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Where is the current real estate market as we approach the final days of 2018? Denver was one of the leading cities in the country coming out of the 2012 recession. Metro Denver (seven counties) has enjoyed +/- 10% annual price appreciation for six straight years while recording some of the best statistics nationally. These noteworthy stats include: shortest length of time on the market prior to sale (24-30 days), one of the highest percentages of sold to list price (nearly 99%), and average annual sales price appreciation. We are moving from an incredibly hot real estate market to more of a warm “very good” market. This market provides buyers a chance to catch their breath as inventory of available homes for sale improve, offering a wider selection of homes more appropriate to personal preferences and budgets. This healthier market is allowing people to purchase because of timing in their lives, not timing based on the market. According to several economic forecasts for 2019, analysts anticipate from 3-6% appreciation (nationally) while Denver predictions range from 5-8% for 2019. Meanwhile, the Fed is looking to diminish inflation with mortgage rates hovering at +/- 5% (may rise over 5.25% in the next 3-6 months). A few other factors influencing the market, moving it from fast paced to more friendly are: significant cost(s) of new construction, record-high lumber prices, labor prices, and rising interest rates, along with a lack of available contractors. Experts have also recognized the various national disasters in Texas, Florida, and California may be affecting some of the residential needs across the country.

The housing market is beginning to look like “A Tale of Two Cities”. There is a widening divergence between larger urban (higher cost) areas, and smaller (more affordable) suburban or smaller community locations. For example: in Denver we are seeing more available homes come on the market with listed prices higher than a year ago, (values increasing but more slowly), while the smaller markets are seeing more steady increases.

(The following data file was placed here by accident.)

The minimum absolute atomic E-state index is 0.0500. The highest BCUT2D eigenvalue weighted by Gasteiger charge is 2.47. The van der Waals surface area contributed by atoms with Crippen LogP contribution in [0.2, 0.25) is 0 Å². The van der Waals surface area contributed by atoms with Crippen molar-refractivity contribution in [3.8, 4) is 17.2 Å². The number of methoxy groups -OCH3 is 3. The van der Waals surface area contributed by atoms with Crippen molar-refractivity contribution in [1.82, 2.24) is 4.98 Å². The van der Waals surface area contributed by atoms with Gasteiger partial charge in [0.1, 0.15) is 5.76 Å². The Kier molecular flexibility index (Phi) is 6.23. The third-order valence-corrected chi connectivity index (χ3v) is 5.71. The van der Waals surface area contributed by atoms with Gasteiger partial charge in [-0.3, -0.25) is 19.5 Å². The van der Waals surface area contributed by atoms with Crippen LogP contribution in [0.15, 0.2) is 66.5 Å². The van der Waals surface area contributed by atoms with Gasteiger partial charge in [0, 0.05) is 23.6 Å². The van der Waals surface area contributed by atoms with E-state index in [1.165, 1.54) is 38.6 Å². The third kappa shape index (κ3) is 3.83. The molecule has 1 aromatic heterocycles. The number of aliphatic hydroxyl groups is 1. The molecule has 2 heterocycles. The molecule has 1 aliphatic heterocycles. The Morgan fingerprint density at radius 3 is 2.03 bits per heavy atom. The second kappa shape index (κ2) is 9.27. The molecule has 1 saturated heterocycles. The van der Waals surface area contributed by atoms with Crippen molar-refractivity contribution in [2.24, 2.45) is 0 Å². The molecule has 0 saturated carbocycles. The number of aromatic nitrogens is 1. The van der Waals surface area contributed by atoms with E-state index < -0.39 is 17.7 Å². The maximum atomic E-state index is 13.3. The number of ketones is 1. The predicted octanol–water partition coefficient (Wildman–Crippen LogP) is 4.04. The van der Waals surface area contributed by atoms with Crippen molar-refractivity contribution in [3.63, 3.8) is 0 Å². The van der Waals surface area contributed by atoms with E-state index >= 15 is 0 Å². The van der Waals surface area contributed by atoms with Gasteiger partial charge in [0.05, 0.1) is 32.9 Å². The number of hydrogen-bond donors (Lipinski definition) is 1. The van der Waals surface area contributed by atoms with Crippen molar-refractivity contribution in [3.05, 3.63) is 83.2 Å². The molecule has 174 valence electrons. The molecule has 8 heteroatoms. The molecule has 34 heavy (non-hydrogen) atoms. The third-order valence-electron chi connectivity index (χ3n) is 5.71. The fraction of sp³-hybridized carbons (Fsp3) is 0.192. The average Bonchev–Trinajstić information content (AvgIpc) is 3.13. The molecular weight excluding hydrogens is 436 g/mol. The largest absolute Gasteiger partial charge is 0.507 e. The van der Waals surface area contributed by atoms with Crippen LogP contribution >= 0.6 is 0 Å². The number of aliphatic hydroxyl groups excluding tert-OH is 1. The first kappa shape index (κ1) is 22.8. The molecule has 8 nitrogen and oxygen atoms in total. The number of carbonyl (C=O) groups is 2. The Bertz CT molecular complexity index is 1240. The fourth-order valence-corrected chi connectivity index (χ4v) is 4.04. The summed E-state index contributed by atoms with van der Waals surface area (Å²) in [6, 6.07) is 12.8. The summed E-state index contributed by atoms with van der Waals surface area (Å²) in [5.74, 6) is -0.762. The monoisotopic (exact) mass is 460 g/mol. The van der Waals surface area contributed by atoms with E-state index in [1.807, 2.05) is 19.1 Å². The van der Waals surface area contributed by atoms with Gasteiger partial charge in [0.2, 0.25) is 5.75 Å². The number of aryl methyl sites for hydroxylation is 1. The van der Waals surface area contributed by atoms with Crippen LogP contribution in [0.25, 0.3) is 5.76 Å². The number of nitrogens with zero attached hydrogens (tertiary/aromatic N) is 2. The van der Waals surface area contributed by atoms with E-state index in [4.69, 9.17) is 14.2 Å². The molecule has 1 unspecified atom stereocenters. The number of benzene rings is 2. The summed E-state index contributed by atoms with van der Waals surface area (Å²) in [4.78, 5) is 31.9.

The same kind of “Two City Tale” can be told about Metro-Denver, however the story is more related to price range than geography. It’s reported by LIV Sotheby’s International Realty’s most recent Micro Market Report that the number of sales Y-T-D are -2% less than this time in 2017, yet prices are 8% higher this year. These figures are based on all price ranges. Conversely, in the luxury price range the number of sales is 19% higher than last year, however prices are basically flat. In part, this is a result of a 12% higher number of available listings for sales (supply) combined with good buyer demand.

Another indicator that the market is cooling off a little, is that (nationally) “home flips” are at the lowest level in three years, according to Attom Data Solutions. The number of home flips in 2018 declined 12% from the third quarter of 2017 with “flip” investors finding success in smaller “less expensive” communities. An interesting exception to the trend is in the higher end of the luxury market, where new “specs” and high-end renovations are attaining good profit margins. The old adage of “the higher risk…the higher the profit”, still rings true.

If you’re shopping for a new home or wanting to be up on desired amenities being offered, check out these ideas:

  • Baby Boomers are seeing elevators as an appealing option, if not now, down the road or for aging relatives.
  • More homeowners have dogs (and less children) and consider their dog a family member, hence doggy showers are being built, often in laundry rooms fully tiled, three feet wide about two feet above ground, looking a little like a half tub.
  • Solar panels are not particularly pretty but add value and should save $60-$100 a month in utilities.
  • Doorbells now double as cameras and loudspeakers. See who’s at the door via a SmartApp while you are anywhere.

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